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Why has the U.S. not yet had hyperinflation since the post 1980 debt run up has occurred?

Posted by John T. Reed on

  • One of my Facebook and hyperinflation book readers asked “just wondering how we have gone this far without disaster yet?” I have addressed that although not recently. I do not know.
  • One theory I suggested was that the world was grading the USD on the curve and on the past. By on the curve, I mean that they see other major currencies as awful like the yen, pound, euro, and yuan. I agree. Those ARE awful. But they figure the USD has been the beacon of monetary stability since around 1915, so they give it extra credit for that.
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    My recommended currencies—AUD, CAD, CHF, DKK, NSD, and SEK—are all second tier. The world is probably rejecting them on that basis: too small of a market share.
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    Grading on the curve is a bad idea in general. A currency must be good in an absolute sense, not just better than a bunch of other crappy ones. It is possible that all the first-tier currencies I listed above will fall off the wagon and hyperinflate simultaneously.
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    I wrote about some interesting possibilities from that like trading houses with a eurozone resident. If I and the EZ resident each had uninflated currencies, we could live like kings in each other’s country because we would be foreigners in each other’s country. That would mean we would be exempt from each nation’s capital controls. In our OWN countries, mere possession of the uninflated currency, would be illegal for us.
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    Size does not matter. Ratios do. And similarly, past currency strength does not matter. It stemmed from better ratios, not being the land of the free and the home of the brave.
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    My analysis is simple: America now has a record-breaking debt-to-GDP ratio. That means greatly increased risk of extreme inflation. But it could also turn into deflation, like in the great depression. I cannot tell which might happen.
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    That is why my book is titled How to Protect Your Life Savings From Hyperinflation & Depression. Am I sure either will happen? No. Am I sure each would be devastating if it did? Yes.
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    So I did not pick one of the two as probable and tell readers to bet their life savings on it. To bet on hyperinflation, you would borrow as much as possible and put it all into hard assets, or maybe just one: gold. To bet on deflation, you would sell everything and put the proceeds into cash. If you bet on the wrong side, you would be in extremely bad shape if the other happened.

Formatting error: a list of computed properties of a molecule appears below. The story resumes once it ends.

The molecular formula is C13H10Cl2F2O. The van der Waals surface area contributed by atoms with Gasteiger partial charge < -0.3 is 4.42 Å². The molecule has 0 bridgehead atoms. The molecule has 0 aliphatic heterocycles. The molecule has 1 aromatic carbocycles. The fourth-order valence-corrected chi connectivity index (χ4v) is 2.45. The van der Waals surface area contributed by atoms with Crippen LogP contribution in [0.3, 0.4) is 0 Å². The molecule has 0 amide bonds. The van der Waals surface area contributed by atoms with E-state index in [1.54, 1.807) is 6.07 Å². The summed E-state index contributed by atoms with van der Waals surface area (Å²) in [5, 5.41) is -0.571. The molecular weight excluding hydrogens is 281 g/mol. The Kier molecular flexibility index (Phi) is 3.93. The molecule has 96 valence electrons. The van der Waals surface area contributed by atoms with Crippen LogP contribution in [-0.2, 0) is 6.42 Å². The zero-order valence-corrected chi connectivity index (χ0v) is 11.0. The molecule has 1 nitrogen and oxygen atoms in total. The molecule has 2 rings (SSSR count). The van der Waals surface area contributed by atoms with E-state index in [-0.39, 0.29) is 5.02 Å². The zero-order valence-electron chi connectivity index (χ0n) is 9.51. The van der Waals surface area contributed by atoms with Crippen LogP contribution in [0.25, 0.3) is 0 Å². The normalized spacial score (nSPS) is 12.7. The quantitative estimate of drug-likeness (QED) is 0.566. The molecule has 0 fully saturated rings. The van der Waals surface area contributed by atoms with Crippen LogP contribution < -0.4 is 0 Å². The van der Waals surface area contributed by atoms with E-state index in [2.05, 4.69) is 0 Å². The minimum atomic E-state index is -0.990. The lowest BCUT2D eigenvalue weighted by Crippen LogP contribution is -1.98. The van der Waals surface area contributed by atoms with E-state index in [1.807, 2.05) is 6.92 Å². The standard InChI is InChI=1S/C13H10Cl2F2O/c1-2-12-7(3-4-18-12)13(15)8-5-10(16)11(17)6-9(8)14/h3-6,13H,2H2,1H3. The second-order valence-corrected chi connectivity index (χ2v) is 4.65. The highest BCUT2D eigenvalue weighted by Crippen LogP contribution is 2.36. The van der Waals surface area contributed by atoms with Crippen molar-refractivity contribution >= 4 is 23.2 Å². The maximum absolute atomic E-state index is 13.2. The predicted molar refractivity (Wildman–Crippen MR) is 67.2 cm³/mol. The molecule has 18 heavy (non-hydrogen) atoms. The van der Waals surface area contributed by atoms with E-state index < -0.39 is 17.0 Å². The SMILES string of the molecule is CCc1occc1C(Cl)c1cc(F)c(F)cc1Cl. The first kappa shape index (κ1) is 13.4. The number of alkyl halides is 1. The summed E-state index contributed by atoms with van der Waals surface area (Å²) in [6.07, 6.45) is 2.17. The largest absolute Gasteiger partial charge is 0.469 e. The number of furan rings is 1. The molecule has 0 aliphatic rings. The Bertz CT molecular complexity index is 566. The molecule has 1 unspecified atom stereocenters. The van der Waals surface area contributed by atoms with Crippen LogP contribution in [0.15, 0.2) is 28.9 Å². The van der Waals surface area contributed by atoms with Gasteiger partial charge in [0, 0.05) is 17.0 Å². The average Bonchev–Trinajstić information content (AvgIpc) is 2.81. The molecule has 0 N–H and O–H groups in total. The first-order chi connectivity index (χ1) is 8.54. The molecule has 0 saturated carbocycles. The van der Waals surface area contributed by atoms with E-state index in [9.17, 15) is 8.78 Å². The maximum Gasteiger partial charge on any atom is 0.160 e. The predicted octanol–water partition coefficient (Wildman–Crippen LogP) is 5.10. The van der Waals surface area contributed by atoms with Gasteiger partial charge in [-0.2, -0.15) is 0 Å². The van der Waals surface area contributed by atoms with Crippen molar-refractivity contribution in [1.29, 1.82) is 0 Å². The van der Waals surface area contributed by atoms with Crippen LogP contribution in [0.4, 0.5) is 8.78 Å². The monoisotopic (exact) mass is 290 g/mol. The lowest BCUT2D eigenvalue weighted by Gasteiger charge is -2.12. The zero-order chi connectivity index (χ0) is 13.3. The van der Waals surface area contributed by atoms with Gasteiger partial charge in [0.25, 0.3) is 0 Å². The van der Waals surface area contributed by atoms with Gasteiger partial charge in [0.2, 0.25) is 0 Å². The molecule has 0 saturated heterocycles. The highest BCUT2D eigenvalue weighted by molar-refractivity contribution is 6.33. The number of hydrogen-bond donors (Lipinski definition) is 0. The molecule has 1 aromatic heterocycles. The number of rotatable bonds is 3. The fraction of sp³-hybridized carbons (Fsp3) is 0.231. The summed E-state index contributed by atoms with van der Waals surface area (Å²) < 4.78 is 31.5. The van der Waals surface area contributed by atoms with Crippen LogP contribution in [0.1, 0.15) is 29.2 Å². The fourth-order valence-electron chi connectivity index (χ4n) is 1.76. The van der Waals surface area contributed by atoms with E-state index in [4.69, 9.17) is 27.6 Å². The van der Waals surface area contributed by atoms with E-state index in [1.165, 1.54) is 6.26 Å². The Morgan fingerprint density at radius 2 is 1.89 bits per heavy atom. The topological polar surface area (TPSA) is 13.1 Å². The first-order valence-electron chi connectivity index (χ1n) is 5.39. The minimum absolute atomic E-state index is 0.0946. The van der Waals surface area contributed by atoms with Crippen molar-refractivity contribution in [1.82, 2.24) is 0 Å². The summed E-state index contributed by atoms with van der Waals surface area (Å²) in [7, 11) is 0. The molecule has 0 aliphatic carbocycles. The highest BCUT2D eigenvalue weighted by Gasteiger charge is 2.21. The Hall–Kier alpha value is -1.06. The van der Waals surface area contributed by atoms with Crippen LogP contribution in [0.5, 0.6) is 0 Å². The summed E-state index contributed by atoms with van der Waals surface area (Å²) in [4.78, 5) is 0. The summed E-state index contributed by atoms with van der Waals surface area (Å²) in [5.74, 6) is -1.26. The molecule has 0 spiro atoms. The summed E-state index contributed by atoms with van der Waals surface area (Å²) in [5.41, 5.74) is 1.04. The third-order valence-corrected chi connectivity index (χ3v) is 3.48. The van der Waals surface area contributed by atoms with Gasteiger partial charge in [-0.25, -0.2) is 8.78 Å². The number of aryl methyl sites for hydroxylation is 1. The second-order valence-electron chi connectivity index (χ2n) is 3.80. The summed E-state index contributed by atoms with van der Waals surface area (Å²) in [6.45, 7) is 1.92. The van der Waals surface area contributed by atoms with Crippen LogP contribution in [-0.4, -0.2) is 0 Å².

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    But I did not ever consider such advice.
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    Instead of a betting approach, I took an insurance approach. Insurance is low cost and low risk. Homeowners insurance is an example. You buy it because your home could burn down in the next year, which would be financially devastating, and the premium is pretty cheap.
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    And if your house does not burn down, you do not commit suicide over the premium that is gone for nothing. If you say you are going to buy homeowners insurance, your friends and relatives do not think you are crazy.
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    Preparing for hyperinflation or deflation is no big deal. It is akin to buying home, life, or car insurance. Experiencing hyperinflation or deflation is the biggest deal of your life—maybe like your house actually burning to the ground. “Insuring” against it is no big deal. Failure to insure against it could be the biggest mistake of your life.
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    This is a Harvard MBA way of thinking—not universal among them—but identifying the core issues and figuring out how to insure or hedge against them in a free form way in a society where no institutions like homeowners insurance have arisen to make dealing with them common. It is funny to me that friends and readers of my book readers think they have lost their minds when they take steps to follow my advice.
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    They are naifs who know not what risks they are ignoring. The risks are hard to explain to the point where trying to do so is probably a waste of time. It is kind of a perfect subject for me. I offer the analysis and advice. Most reject it. I shrug. After 37 similar books, I understand that I write for a small audience of people who can follow the analysis and make use of it.

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